Another problem with the export market has been the reluctance in Europe to the American use of genetically modified varieties of corn and soybeans. "We have to compete with all these other markets," said Wegner, "and we have a large supply that we can't get rid of."

And, therefore, prices are low. "What we did with Freedom to Farm was lower prices throughout the world, not just in the United States," said Wegner.

"I don't think taxpayers should be liable for support," he added, "but we can't survive without it."

The real problem is the low prices, agreed Wertish. In his 60 meetings around the state "the common theme is everyone wants a check from the market," he explained. "They don't want a subsidy check."

"We need to build markets within our country," he continued. "We need to use up as much of our product as we can."

"The government has a strategic reserve in oil and other things. There's no reason they don't have one in grain. It's just as necessary as an energy reserve. We can't look at it as a cost but as a need," said Wegner.

Senator Dayton introduced supply management - which Wegner supports - to the Senate Agriculture Committee, according to Wertish, but it died due to lack of support. "There's not much interest in doing that anymore," he explained.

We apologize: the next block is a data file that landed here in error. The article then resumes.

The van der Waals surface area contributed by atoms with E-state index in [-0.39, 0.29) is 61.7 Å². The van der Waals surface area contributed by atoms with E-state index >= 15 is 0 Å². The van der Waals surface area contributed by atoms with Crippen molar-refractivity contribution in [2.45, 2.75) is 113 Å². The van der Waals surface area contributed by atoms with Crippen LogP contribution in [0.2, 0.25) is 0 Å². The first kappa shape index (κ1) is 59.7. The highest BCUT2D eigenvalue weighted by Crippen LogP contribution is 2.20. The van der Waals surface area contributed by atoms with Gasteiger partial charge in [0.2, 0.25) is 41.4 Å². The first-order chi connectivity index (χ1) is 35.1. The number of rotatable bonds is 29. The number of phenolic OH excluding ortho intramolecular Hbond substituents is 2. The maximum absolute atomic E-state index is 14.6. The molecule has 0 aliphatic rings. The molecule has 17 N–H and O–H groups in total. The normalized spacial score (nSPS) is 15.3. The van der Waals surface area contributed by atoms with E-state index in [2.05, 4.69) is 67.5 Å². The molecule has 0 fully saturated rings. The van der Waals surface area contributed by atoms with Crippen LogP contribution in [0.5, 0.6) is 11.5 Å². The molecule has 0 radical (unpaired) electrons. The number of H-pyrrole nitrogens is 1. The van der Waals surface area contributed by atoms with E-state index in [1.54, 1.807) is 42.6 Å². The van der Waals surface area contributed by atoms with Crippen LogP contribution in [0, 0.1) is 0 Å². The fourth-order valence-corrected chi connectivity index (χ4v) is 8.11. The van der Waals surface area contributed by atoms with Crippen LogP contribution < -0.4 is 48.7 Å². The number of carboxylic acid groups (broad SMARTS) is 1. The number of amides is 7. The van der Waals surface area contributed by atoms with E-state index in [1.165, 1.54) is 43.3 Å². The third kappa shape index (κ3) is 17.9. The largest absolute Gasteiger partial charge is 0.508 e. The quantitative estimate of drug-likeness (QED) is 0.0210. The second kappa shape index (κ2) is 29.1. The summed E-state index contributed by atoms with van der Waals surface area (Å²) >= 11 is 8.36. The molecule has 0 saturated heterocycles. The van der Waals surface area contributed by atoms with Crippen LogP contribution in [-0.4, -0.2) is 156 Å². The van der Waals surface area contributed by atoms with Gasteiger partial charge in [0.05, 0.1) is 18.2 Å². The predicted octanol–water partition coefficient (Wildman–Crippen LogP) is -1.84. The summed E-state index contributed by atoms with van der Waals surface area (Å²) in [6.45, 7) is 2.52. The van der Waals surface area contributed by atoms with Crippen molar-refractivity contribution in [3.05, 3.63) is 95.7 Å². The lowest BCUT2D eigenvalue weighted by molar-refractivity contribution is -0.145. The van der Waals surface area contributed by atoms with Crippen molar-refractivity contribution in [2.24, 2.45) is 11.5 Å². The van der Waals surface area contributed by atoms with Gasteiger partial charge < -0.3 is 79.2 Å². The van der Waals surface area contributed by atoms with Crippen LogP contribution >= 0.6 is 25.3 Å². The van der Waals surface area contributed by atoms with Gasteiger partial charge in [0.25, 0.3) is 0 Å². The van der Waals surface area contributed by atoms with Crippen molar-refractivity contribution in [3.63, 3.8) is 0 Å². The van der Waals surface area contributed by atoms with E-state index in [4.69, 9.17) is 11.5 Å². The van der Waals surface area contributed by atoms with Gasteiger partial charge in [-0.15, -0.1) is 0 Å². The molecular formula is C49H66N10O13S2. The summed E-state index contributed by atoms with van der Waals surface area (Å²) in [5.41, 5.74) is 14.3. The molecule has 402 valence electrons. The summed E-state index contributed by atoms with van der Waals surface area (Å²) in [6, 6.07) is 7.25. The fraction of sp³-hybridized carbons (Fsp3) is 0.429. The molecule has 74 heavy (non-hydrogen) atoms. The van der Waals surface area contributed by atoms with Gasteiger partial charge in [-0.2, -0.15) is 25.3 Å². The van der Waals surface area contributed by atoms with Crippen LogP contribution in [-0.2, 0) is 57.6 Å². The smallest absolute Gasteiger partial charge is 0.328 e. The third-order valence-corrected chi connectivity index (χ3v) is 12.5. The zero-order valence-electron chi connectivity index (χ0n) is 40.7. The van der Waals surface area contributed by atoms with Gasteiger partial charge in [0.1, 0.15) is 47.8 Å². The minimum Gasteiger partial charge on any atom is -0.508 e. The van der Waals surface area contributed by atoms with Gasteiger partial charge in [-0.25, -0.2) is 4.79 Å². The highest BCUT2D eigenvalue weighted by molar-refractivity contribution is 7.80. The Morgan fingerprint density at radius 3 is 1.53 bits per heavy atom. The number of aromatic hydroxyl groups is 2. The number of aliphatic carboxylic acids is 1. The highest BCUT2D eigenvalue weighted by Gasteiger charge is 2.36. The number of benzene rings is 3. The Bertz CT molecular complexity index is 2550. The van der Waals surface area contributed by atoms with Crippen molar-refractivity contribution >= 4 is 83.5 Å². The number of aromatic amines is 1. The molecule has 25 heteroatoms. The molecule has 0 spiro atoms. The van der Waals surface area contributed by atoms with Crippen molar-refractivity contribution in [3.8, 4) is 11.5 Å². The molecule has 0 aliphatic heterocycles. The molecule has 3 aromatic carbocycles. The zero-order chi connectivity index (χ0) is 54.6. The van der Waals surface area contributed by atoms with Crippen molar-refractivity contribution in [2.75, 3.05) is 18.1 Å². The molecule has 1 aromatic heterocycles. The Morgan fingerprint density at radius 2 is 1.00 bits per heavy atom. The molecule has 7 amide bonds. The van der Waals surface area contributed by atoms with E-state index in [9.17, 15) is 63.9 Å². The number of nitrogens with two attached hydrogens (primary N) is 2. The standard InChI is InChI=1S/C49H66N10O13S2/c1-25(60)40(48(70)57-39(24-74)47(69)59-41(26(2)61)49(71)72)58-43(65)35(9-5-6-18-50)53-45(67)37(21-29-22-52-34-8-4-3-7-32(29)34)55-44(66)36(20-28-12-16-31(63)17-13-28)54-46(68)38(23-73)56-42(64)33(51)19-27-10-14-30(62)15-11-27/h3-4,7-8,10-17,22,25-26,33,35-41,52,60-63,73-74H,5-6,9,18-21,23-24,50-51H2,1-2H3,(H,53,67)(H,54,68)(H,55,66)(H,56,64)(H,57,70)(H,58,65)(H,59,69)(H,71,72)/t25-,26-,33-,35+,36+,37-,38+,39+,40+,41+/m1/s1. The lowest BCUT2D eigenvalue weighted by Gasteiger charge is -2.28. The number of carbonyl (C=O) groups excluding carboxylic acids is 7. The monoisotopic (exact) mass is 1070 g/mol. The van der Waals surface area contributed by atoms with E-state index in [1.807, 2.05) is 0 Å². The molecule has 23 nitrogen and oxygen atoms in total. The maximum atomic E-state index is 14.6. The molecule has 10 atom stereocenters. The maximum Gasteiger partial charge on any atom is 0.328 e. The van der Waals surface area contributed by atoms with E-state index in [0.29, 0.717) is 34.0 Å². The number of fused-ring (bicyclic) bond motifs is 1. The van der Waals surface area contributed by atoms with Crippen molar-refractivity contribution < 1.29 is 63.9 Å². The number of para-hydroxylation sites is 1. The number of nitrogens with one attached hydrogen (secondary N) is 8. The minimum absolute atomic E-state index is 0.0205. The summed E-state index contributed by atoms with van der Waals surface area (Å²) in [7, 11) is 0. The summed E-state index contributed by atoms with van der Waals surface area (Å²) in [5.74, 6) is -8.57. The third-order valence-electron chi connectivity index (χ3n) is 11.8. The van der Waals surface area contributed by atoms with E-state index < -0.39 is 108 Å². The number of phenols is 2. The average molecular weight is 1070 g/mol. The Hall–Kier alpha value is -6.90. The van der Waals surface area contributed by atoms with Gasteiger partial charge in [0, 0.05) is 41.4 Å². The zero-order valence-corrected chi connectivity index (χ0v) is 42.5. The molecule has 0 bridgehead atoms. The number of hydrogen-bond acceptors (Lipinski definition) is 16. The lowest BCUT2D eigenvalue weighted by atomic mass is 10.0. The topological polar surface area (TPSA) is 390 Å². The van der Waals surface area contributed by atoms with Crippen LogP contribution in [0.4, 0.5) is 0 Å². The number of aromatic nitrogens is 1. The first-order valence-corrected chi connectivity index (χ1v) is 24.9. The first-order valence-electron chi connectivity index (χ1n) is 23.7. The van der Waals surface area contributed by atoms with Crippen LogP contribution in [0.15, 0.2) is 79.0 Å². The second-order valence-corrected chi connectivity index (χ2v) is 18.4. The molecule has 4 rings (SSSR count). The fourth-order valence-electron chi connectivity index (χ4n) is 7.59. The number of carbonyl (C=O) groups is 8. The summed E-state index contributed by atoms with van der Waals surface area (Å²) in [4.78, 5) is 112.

Senator Dayton's bill also included a grain reserve, targeted small- and medium-sized producers, and raised the loan rate, according to Wertish. "He tried," he said. "He tried very hard, but it's tough to get that through."

With corporate agriculture increasing in states across the country (from the south to the west), Minnesota's family farmers have less and less allies among the bigger operations and agri-businesses around the country.

"In a way we're lucky to have the 1,000-cow dairies," said LeRoy Schlangen, who also noted that decent milk prices in three of the last four years have helped farmers around here survive. "Else what would the plants do?"

The men agreed that prices needed to be enough so that smaller farming operations could stay in business.

One thing that Leo Schlangen was pleased to hear about the Senate bill was that farmer's bases might get updated. Right now, bases (average acres planted multiplied by average yields) are based from the 1980s, he said, and are really unfair.

Some producers now have to survive with a small base, while others with a large base are not farming actively anymore. During the latest emergency government payments - which used the old bases - some retired farmers got checks while farmers who were really suffering didn't get what they needed, he said

Under the Senate bill, farmers would have the option of updating their bases for the 1998-2001 crop years or to keep their base from the last farm bill. Farmers can decide based on whichever is better for them, said Wertish. "The attempt is to make it more fair," he added.

Other suggestions from the Paynesville men ranged from allowing farmers to cut buffer strips as a hay crop at certain times to allowing farmers to update some tile systems, not just fixing it.